Research at Center for Early Detection and Interception of Blood Cancers

Center for Prevention of Progression Appointments


Centers for Early Detection and Interception


The Center for Early Detection and Interception of Blood Cancers is part of Dana-Farber’s Centers for Early Detection and Interception, a new multidisciplinary clinical and research program for individuals who are at increased risk of developing cancer.

Talk with one of our experts to evaluate if the Centers for Early Detection and Interception is the right next step for you or your patient's care.

Clinical Trials Questions?


Dana-Farber is a leader in the research of precursor hematologic conditions. Our team is committed to early detection and intervention to prevent precursor conditions from progressing to incurable blood cancers. Our center offers patients a range of clinical trials, including screening, treatment, and non-therapeutic trials that will help us to better understand and care for patients with precursor hematologic conditions.

Current Clinical Trials

Screening Trials

PROMISE is a screening study for individuals at high-risk of precursor conditions of multiple myeloma, such as monoclonal gammopathy of undetermined significance (MGUS) and smoldering multiple myeloma (SMM). The goal of this study is to establish a screening method for high-risk individuals and to gather data that helps us understand why some patients progress to myeloma and others do not. Eligibility includes individuals who either have first-degree family members with blood cancers and/or African Americans.

I Promise: Stopping Blood Cancer Before It Starts

Learn more about the PROMISE Study, and hear from experts and participants.

Therapeutic Trials

For Low-Risk Plasma Cell Disorders

Reform is for patients with high-risk MGUS and low-risk SMM and evaluates the role of metformin in precursor plasma cell disorders. This randomized, placebo control trial aims for stabilization of disease markers to help reduce risk of progression to multiple myeloma.

For High-Risk Plasma Cell Disorders

Immuno-PRISM is a phase 2 randomized platform study evaluating the effectiveness of various novel immunotherapy-based treatments in preventing disease progression in patients with high-risk SMM. At this time, the highly effective bispecific antibody targeting BCMA, teclistamab, is being compared to the standard therapy of lenalidomide and dexamethasone. Future treatment arms will be added to the study as they become available.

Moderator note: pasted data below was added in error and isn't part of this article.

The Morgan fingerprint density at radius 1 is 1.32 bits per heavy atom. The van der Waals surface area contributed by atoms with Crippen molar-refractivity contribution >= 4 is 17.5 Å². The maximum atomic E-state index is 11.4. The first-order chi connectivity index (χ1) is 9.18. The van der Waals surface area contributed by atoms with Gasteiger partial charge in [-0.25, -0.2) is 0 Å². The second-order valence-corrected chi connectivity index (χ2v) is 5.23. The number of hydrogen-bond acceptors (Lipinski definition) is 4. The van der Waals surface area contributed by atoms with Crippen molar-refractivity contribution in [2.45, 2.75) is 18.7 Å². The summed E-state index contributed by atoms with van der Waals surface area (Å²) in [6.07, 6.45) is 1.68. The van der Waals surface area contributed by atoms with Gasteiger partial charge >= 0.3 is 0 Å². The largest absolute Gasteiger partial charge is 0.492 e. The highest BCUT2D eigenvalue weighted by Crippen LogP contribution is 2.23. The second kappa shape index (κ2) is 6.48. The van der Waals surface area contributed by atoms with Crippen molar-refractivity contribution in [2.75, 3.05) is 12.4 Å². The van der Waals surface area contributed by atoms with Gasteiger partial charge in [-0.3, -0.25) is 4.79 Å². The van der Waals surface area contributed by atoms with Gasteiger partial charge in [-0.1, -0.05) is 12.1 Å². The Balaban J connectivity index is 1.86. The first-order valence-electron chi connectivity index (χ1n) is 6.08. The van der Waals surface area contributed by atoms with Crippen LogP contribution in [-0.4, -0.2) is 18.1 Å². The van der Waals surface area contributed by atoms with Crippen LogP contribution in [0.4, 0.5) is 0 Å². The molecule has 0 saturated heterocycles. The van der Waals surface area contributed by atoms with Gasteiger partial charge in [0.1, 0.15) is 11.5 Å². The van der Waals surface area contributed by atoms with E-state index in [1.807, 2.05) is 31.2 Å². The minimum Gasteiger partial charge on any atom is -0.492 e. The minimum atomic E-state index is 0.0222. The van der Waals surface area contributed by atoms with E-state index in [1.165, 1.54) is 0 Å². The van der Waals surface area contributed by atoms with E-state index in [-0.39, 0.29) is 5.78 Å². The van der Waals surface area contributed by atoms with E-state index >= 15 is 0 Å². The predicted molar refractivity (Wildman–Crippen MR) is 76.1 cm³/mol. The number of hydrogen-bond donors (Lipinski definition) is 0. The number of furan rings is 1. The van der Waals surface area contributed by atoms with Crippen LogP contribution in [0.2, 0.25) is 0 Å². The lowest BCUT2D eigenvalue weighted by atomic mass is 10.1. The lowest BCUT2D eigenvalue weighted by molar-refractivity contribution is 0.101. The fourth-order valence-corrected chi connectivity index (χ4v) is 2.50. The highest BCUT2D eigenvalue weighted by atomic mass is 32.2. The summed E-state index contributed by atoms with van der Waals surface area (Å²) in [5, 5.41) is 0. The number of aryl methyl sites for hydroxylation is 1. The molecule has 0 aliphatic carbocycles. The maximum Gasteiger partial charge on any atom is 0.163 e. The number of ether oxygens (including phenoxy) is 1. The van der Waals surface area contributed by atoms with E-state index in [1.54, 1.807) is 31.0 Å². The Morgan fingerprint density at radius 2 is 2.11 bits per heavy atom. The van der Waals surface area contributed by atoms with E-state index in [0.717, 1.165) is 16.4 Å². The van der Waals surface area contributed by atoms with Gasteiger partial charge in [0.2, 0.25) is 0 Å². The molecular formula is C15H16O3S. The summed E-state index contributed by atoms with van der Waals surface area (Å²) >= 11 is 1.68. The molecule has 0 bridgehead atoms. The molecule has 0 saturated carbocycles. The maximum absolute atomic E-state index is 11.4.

B-PRISM is a phase 2 study that utilizes a highly effective combination strategy of daratumumab, bortezomib, lenalidomide, and dexamethasone in high-risk SMM. Our goal is to achieve high rates of minimal residual disease (MRD) negativity in patients with high-risk SMM.

CAR-PRISM is the first study of the highly effective BCMA directed CAR T-cell therapy, ciltacabtagene autoleucel (cilta-cel), in patients with high-risk SMM. This is a single-arm, non-randomized trial to study the benefit and safety of administering CAR T-cell therapy at an early stage of the disease to prevent development of multiple myeloma. 

Non-Therapeutic Trials

PCROWD is an ongoing research study that collects tissue samples from patients with precursor hematologic conditions. Our goal is to understand the cellular changes associated with disease progression so that we can develop targeted therapies to prevent progression to cancer. The study has helped identify mutations associated with disease progression. Patients with any precursor blood cancer condition are eligible to participate in the PCROWD study.